Alice and Martin Provensen certainly had a good run in the early 1980s. First there was their Newberry-winning-Caldecott-Honor-attaining, "A Visit to William Blake's Inn" (which I'm not a fan, but oh well) and then their very own Caldecott winning, "The Glorious Flight". If you were randomly scanning the shelves of your local library and you stumbled upon this book, you might consider it an early picture book. The story's muted color schemes and simple characters give it a particularly classic feel, unlike anything else you might find in contemporary tales. This may not be THE most exciting book in the world (the Provensens excel in moods and tones rather than fast-paced adrenaline rushes) but there is a lovely feel to it that outweighs its occasional lapses into deadened flatness.
Voila, Monsieur Louis Bleriot (who, for purposes that remain unclear, is referred to here as a very un-French "Mr."). A well-to-do man of France in 1901, Bleriot lives a contented existence with his spouse, five children, cat, dog, and cockatoo. Just your average bourgeoisie. All that changes one day when up above the city streets Bleriot spots a remarkable new invention. It's a great white airship circling the skies. Suddenly, much like Toad in "Wind in the Willows", Bleriot is entranced and mesmerized by the contraption. Says our hero, "I, too, will build a flying machine". The book chronicles his various attempts, each growing more sophisticated as Bleriot himself grows more learned. Finally, he enters a contest to be the first man to fly across the English Channel and, after some tense moments, succeeds and wins. Says the text, "Truly, it was a glorious flight".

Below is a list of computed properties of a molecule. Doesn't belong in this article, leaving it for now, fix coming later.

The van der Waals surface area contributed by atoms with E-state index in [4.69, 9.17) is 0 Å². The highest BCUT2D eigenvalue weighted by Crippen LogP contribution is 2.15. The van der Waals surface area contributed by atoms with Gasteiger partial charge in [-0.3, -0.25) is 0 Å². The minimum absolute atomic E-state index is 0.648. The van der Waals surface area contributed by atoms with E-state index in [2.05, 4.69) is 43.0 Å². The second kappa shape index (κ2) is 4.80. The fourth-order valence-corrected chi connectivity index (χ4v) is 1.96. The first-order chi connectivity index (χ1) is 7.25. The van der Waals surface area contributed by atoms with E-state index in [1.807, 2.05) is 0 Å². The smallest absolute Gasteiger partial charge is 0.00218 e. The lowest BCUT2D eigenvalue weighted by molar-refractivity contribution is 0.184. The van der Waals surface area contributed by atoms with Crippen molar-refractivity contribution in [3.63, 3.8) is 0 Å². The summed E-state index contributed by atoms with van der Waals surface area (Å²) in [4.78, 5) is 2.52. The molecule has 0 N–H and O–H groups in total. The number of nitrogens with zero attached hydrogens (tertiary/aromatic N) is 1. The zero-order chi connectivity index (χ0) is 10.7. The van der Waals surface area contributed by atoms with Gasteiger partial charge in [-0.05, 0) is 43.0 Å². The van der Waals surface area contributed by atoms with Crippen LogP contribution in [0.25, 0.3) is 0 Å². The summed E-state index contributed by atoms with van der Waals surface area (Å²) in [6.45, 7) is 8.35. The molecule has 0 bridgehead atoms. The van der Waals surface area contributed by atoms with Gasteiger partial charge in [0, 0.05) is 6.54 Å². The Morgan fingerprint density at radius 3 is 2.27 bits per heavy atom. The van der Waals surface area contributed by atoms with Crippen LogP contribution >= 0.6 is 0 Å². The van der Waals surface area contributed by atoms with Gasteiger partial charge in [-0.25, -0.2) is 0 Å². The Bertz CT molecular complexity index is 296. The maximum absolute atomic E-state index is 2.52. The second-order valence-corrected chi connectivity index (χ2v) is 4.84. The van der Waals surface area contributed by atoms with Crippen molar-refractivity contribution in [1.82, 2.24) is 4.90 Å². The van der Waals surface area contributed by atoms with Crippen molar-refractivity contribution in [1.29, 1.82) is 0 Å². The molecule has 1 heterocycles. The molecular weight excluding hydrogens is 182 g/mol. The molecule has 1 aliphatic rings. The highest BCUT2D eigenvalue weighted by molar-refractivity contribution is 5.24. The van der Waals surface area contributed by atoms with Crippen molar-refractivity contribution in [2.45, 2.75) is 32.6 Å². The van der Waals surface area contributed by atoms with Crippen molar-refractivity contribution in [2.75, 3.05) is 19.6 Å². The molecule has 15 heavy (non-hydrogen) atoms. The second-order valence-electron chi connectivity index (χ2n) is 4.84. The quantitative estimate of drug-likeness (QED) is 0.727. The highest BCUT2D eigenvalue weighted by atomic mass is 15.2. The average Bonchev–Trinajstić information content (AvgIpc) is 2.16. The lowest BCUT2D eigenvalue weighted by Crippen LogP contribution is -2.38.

Indeed. It's a nice story too. In many of their books, the Provenses' style strikes the reader as a bit lacking in basic human emotions and warmth. In this case, however, it works perfectly within the text. The illustrations in this story are like old posed family portraits, only with a twinge more life and verve to them. The colors are, as I said before, muted. Yet somehow this doesn't bore the reader or even so much as put them to sleep. I think this may have something to do with the fact that this book, in the end, is a biography of sorts. Based on true events, the unnatural style and shades fit better than over-the-top bright/gaudy colors ever could have.
It's somewhat backhanded praise, but praise just the same when I say that in spite of my deep down dislike of the Provensens' other books, I could not help but like, "The Glorious Flight". It really isn't going to deeply capture the attention of any children but those interested in history, France, or flying machines. A nice story that somehow garnered itself a Caldecott Award. And it's nice to page through.